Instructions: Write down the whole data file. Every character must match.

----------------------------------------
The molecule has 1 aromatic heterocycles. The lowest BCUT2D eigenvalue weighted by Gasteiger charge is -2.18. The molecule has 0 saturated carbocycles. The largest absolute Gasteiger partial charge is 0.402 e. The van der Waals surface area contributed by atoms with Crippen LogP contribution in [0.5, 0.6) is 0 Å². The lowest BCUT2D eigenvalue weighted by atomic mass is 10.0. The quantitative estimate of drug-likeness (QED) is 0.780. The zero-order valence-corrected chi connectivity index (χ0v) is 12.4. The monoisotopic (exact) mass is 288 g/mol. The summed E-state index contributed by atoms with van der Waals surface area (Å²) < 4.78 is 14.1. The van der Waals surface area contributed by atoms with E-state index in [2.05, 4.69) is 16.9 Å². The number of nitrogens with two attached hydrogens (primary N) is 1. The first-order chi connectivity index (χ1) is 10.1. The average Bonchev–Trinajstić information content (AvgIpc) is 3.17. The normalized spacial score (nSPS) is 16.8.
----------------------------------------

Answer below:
The molecule has 1 aromatic heterocycles. The lowest BCUT2D eigenvalue weighted by Gasteiger charge is -2.18. The molecule has 0 saturated carbocycles. The largest absolute Gasteiger partial charge is 0.402 e. The van der Waals surface area contributed by atoms with Crippen LogP contribution in [0.5, 0.6) is 0 Å². The lowest BCUT2D eigenvalue weighted by atomic mass is 10.0. The quantitative estimate of drug-likeness (QED) is 0.780. The zero-order valence-corrected chi connectivity index (χ0v) is 12.4. The monoisotopic (exact) mass is 288 g/mol. The summed E-state index contributed by atoms with van der Waals surface area (Å²) < 4.78 is 14.1. The van der Waals surface area contributed by atoms with E-state index in [2.05, 4.69) is 16.9 Å². The number of nitrogens with two attached hydrogens (primary N) is 1. The first-order chi connectivity index (χ1) is 10.1. The average Bonchev–Trinajstić information content (AvgIpc) is 3.17. The normalized spacial score (nSPS) is 16.8.